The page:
Acting Manhattan U.S. Attorney Settles Civil Mortgage Fraud Lawsuit Against Residential Home Funding Corp.
Residential Home Funding Corp. Agrees to Pay $1.67 Million and Admits to and Accepts Responsibility for Submitting False Loan Certifications to HUD-FHA
The press release issued in this case on September 28, 2017, incorrectly identified Residential Home Mortgage Corp. as the settling defendant instead of Residential Home Funding Corp. The defendant in this case is Residential Home Funding Corp. Residential Home Mortgage Corp. has no connection to this case and has not been accused of any wrongdoing.
Joon H. Kim, the Acting United States Attorney for the Southern District of New York, Dane Narode, Associate General Counsel for Program Enforcement for the U.S. Department of Housing and Urban Development (“HUD”), and Christina Scaringi, the Special Agent in Charge of HUD’s Office of the Inspector General (“HUD-OIG”), Northeast Region, announced today that the United States has settled a civil mortgage fraud lawsuit against RESIDENTIAL HOME FUNDING CORP. (“RESIDENTIAL HOME FUNDING”) stemming from RESIDENTIAL HOME FUNDING’s participation in the Federal Housing Administration’s (“FHA”) Direct Endorsement Lender Program (“DEL Program”). In the settlement, approved Monday by U.S. District Judge Jed S. Rakoff, RESIDENTIAL HOME FUNDING agreed to pay $1.67 million and admitted, acknowledged, and accepted responsibility for, among other things, failing to maintain a compliant quality control program and approving loans for FHA insurance that failed to meet the requirements established by HUD. The settlement amount was based on RESIDENTIAL HOME FUNDING’s financial ability to pay after a review of the company’s financial records. As part of the settlement, RESIDENTIAL HOME FUNDING also agreed to retain an independent compliance consultant to ensure its compliance with the HUD/FHA rules applicable to the DEL Program.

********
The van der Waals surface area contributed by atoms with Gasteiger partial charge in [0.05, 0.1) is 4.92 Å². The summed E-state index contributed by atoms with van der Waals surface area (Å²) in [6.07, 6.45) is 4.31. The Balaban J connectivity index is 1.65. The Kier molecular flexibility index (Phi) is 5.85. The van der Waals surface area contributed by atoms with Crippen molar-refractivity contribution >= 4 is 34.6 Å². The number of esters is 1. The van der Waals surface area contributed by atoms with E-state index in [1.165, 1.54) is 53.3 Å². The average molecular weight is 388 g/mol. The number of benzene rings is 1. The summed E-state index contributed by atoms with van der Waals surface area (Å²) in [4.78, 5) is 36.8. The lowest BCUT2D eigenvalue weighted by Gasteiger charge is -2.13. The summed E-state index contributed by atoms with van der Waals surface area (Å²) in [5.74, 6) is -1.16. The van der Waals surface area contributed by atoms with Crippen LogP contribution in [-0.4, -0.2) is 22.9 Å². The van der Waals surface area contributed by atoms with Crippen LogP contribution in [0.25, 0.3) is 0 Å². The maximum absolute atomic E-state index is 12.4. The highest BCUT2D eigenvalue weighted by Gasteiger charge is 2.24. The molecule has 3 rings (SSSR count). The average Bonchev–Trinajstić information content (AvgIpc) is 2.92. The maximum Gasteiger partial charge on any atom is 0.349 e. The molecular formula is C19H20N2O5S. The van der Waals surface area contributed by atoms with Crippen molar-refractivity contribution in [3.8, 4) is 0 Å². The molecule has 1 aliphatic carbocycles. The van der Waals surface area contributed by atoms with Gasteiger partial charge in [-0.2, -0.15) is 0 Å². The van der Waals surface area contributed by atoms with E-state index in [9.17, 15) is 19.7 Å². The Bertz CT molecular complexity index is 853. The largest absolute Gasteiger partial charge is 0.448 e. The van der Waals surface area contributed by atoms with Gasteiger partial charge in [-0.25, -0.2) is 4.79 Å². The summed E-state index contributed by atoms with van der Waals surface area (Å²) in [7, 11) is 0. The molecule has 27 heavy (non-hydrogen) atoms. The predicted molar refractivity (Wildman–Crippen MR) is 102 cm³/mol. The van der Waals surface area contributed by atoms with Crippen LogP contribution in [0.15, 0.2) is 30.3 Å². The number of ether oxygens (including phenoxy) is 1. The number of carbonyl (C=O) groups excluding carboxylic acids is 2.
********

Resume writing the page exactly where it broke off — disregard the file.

Acting Manhattan U.S. Attorney Kim said: “We are committed to holding lenders accountable when they recklessly approve loans for FHA insurance and then fail to live up to their promises to HUD. With this settlement, Residential Home Funding accepts responsibility for its conduct and will pay $1.67 million.”
HUD Associate General Counsel for Program Enforcement Dane Narode said: “This case demonstrates HUD’s resolve in protecting the integrity of its mortgage insurance programs for the benefit of all Americans, especially first-time homebuyers. We’re pleased that Residential Home Funding has accepted responsibility for its actions and has agreed to improve its training and quality control program.”
HUD-OIG Special Agent in Charge Christina Scaringi said: “This settlement with Residential Home Funding is the latest example of our continued commitment to hold mortgage industry professionals accountable for their actions. HUD OIG’s Joint Civil Fraud Division and Office of Investigations will continue to work together with our partners at the U.S. Attorney’s Office to root out lenders who choose to use deceptive practices that ultimately cause FHA to suffer losses on mortgages that should never have been approved.”